9. Achim, N.; Kassim, A.A. Computer Usage: The Impact of Computer Anxiety and Computer Self-efficacy. Procedia-Soc. Behav. Sci. 2015, 172, 701–708.
  10. Bellini, C.G.P.; Isoni Filho, M.M.; de Moura Junior, P.J.; Pereira, R.d.C.d.F. Self-efficacy and anxiety of digital natives in face of compulsory computer-mediated tasks: A study about digital capabilities and limitations. Comput. Hum. Behav. 2016, 59, 49–57.
  11. Baraldi, S.; Bimbo, A.D.; Landucci, L.; Torpei, N. Natural Interaction. In Encyclopedia of Database Systems; Liu, L., ÖZsu, M.T., Eds.; Springer: Boston, MA, USA, 2009; pp. 1880–1885.
  12. Valli, A. The design of natural interaction. Multimed. Tools Appl. 2008, 38, 295–305.
  13. Lee, M.; Billinghurst, M.; Baek, W.; Green, R.; Woo, W. A usability study of multimodal input in an augmented reality environment. Virtual Real. 2013, 17, 293–305.
  14. Hilliges, O.; Kim, D.; Izadi, S.; Weiss, M.; Wilson, A. HoloDesk: Direct 3d interactions with a situated see-through display. In Proceedings of the SIGCHI Conference on Human Factors in Computing Systems, Austin, TX, USA, 5–10 May 2012.
  15. Benko, H.; Jota, R.; Wilson, A. MirageTable: Freehand interaction on a projected augmented reality tabletop. In Proceedings of the SIGCHI Conference on Human Factors in Computing Systems, Austin, TX, USA, 5–10 May 2012.
  16. Rekimoto, J.; Nagao, K. The world through the computer: Computer augmented interaction with real world environments. In Proceedings of the 8th Annual ACM Symposium on User Interface and Software Technology, Pittsburgh, PA, USA, 15–17 November 1995.
  17. Kyriakou, P.; Hermon, S. Can I touch this? Using Natural Interaction in a Museum Augmented Reality System. Digit. Appl. Archaeol. Cult. Herit. 2019, 12, e00088.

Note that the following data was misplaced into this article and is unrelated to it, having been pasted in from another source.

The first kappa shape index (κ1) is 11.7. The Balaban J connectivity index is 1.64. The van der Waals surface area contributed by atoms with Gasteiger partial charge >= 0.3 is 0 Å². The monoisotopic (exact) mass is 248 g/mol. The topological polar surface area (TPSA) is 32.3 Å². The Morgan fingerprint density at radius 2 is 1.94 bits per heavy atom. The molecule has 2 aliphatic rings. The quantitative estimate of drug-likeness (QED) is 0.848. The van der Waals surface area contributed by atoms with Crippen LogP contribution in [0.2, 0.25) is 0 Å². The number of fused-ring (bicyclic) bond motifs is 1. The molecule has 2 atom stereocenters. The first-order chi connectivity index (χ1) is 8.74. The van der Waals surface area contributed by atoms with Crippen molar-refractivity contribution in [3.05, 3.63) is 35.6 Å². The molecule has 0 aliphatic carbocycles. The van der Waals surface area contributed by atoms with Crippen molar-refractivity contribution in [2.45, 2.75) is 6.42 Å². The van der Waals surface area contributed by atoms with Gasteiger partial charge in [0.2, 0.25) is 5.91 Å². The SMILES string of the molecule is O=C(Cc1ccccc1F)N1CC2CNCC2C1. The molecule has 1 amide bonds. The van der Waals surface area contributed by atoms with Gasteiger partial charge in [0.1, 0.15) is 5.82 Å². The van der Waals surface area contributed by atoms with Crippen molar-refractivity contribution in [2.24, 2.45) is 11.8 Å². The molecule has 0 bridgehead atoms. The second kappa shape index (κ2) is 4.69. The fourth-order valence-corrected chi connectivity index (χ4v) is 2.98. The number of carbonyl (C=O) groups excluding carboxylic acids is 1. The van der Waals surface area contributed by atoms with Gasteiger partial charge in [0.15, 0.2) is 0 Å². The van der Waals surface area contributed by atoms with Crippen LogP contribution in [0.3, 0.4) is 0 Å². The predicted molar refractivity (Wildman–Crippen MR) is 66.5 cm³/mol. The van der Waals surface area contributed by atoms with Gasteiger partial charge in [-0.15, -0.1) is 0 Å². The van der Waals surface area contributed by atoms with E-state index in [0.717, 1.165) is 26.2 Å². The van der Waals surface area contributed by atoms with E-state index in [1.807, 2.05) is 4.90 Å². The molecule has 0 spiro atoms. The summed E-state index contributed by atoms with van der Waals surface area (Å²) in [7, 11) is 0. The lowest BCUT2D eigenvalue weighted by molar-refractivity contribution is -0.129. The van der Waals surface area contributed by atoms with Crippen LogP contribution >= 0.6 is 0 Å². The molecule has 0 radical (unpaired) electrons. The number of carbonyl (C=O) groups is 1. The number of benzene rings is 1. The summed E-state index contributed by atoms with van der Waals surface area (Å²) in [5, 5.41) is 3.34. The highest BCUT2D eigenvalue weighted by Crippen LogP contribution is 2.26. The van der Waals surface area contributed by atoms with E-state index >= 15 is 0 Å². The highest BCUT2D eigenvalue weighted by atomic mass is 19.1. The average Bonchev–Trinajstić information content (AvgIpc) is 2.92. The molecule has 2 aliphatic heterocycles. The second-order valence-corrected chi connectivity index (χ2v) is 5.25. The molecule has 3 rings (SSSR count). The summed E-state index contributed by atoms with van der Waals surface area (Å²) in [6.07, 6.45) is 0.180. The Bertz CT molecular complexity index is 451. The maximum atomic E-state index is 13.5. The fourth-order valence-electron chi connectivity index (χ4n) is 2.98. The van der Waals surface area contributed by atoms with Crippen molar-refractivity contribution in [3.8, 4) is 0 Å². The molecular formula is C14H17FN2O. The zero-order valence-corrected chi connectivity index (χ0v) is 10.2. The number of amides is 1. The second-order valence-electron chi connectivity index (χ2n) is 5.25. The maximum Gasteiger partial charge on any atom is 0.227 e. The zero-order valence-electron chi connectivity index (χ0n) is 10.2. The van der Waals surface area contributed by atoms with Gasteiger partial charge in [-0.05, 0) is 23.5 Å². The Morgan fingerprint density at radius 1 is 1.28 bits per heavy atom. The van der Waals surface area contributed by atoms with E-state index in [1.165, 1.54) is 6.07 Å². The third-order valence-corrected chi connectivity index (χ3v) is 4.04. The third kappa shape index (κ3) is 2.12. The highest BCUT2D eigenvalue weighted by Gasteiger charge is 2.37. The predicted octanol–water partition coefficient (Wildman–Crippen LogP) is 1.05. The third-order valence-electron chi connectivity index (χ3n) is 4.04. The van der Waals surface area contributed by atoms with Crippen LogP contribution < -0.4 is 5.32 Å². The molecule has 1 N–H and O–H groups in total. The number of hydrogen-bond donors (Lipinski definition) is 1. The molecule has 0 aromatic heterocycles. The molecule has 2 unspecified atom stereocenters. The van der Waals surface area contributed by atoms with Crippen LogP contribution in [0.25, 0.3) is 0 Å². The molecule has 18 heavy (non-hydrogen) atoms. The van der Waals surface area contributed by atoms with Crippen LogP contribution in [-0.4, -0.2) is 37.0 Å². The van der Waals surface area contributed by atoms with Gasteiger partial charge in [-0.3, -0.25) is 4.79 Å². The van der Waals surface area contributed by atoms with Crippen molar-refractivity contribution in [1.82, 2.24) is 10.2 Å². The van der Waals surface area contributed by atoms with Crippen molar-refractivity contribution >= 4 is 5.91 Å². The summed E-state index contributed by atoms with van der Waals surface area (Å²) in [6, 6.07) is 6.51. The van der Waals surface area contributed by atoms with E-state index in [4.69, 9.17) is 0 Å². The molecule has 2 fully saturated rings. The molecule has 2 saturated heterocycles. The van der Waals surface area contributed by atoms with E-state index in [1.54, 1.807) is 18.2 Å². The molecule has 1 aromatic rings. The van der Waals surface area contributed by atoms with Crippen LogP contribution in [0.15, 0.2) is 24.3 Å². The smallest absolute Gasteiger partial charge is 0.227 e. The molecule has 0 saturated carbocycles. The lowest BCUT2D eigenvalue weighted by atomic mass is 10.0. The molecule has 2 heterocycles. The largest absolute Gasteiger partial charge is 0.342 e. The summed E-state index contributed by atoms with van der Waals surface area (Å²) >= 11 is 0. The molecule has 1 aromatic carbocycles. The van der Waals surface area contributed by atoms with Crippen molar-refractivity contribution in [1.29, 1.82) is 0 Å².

18. Nogueira, P.A.; Teófilo, L.F.; Silva, P.B. Multi-modal natural interaction in game design: A comparative analysis of player experience in a large scale role-playing game. J. Multimodal User Interfaces 2015, 9, 105–119.
  19. Aliprantis, J.; Konstantakis, M.; Nikopoulou, R.; Mylonas, P.; Caridakis, G. Natural Interaction in Augmented Reality Context. In Proceedings of the IRCDL, Pisa, Italy, 30 January 2019; pp. 50–61.
  20. Gloumeau, P.C.; Stuerzlinger, W.; Han, J. PinNPivot: Object Manipulation Using Pins in Immersive Virtual Environments. IEEE Trans. Vis. Comput. Graph. 2021, 27, 2488–2494.
  21. Chua, S.; Chen, D.T.; Wong, A. Computer anxiety and its correlates: A meta-analysis. Comput. Hum. Behav. 1999, 15, 609–623.
  22. Glass, C.T.; Knight, L.A. Cognitive factors in computer anxiety. Cogn. Ther. Res. 1988, 12, 351–366.
  23. Fernández-Ardèvol, M.; Ivan, L. Why Age Is Not that Important? An Ageing Perspective on Computer Anxiety. In Human Aspects of IT for the Aged Population. Design for Aging; Springer International Publishing: Cham, Switzerland, 2015; pp. 189–200.
  24. Ivan, L.; Schiau, I. Experiencing Computer Anxiety Later in Life: The Role of Stereotype Threat. In Human Aspects of IT for the Aged Population. Design for Aging; Springer International Publishing: Cham, Switzerland, 2016; pp. 339–349.
  25. Cheng, K.H. Reading an augmented reality book: An exploration of learners’ cognitive load, motivation, and attitudes. Australas. J. Educ. Technol. 2017, 33.
  26. Che Dalim, C.S.; Sunar, M.S.; Dey, A.; Billinghurst, M. Using augmented reality with speech input for non-native children’s language learning. Int. J. Hum.-Comput. Stud. 2020, 134, 44–64.
  27. Kobayashi, L.; Zhang, X.C.; Collins, S.A.; Karim, N.; Merck, D.L. Exploratory Application of Augmented Reality/Mixed Reality Devices for Acute Care Procedure Training. West. J. Emerg. Med. 2018, 19, 158–164.
  28. Mahroo, A.; Greci, L.; Sacco, M. HoloHome: An Augmented Reality Framework to Manage the Smart Home. In Proceedings of the Augmented Reality, Virtual Reality, and Computer Graphics, Santa Maria al Bagno, Italy, 24–27 June 2019; De Paolis, L.T., Bourdot, P., Eds.; Springer International Publishing: Cham, Switzerland, 2019; pp. 137–145.
Contributors MDPI registered users' name will be linked to their SciProfiles pages. To register with us, please refer to : ,
View Times: 83
Revisions: 2 times (View History)
Update Date: 05 Jul 2023